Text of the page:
Hanging out with Rhea, a senior Rottweiler at Rochester Hills Center for Animal Care.

I am very excited to officially launch our newest method for creating a two way conversation with you, our key supporters and companion animal advocates – and it seems quite fitting, as I am new myself to the Michigan Humane Society family.

While I feel privileged to start this blog, in the days and months to follow, you will be hearing from and interacting with key animal experts and leaders. I strongly believe that vision and leadership are only ideas – ideas that require the right people to make them a reality. Therefore, I am grateful to begin this important and ongoing discussion relative to caring for and celebrating our most trusted companions, and for the opportunities we collectively will have to interact with the true leaders in our industry.


At the Detroit Center for Animal Care with the MHS Cruelty and Rescue teams.

Becoming the President and CEO of the Michigan Humane Society has brought me home – both geographically and as an animal care professional. I have had the privilege of a career in animal welfare in communities across the country. I have witnessed horrible acts of cruelty and amazing, selfless acts of compassion. Those experiences have helped shape who I am as a person and who I am as an animal advocate. A voice for animals is who I am. It is something I believe in, with conviction, and gives me the real opportunity to impact the world around me – to make a difference.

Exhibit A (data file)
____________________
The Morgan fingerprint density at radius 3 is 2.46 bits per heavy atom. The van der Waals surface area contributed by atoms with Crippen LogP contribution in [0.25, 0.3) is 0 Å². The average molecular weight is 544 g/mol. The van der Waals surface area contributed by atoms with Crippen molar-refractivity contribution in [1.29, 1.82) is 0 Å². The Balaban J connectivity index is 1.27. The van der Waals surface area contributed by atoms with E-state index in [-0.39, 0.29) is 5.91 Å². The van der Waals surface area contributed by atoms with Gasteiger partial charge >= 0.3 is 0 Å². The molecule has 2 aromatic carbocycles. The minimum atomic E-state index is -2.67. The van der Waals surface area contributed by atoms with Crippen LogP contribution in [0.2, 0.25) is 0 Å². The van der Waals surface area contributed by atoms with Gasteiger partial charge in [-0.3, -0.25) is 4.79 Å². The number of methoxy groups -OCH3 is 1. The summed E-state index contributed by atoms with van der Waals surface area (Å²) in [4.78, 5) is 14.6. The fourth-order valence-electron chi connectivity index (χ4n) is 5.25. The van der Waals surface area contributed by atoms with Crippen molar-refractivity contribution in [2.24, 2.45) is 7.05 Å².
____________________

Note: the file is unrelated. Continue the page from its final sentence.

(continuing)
I am proud beyond words to be part of an organization and a state that has progressed so far as it pertains to animal welfare. I have, almost literally, worked in animal welfare throughout the country. Returning home to a state that has taken huge steps forward in its care of animals brings me great personal satisfaction. Yet, we still have much work ahead of us and I am eager to be part of a team, organization and community that is unwavering in its commitment to ensuring animals are cared for and valued in the way they deserve.


Assisting Dr. Garrity my first week.

Here at the Michigan Humane Society, every animal entrusted to us has an opportunity. Every animal, regardless of how it came to us, will be provided the respect it deserves and the compassion it needs. The Michigan Humane Society takes in tens of thousands of animals every year, but we cannot, and will not, forget what we represent: every animal entrusted to us is a life, every dollar we raise towards our mission impacts those lives, and every person we interact with is a potential advocate and voice for those in need.

Michigan is home. It is good to be back.

Matthew Pepper

P.S. It’s encouraging and exciting to partner with advocates like you who share our passion. That’s why I want to hear from you. Please take a minute to tell me how you believe MHS should move forward in our mission by completing this four question survey: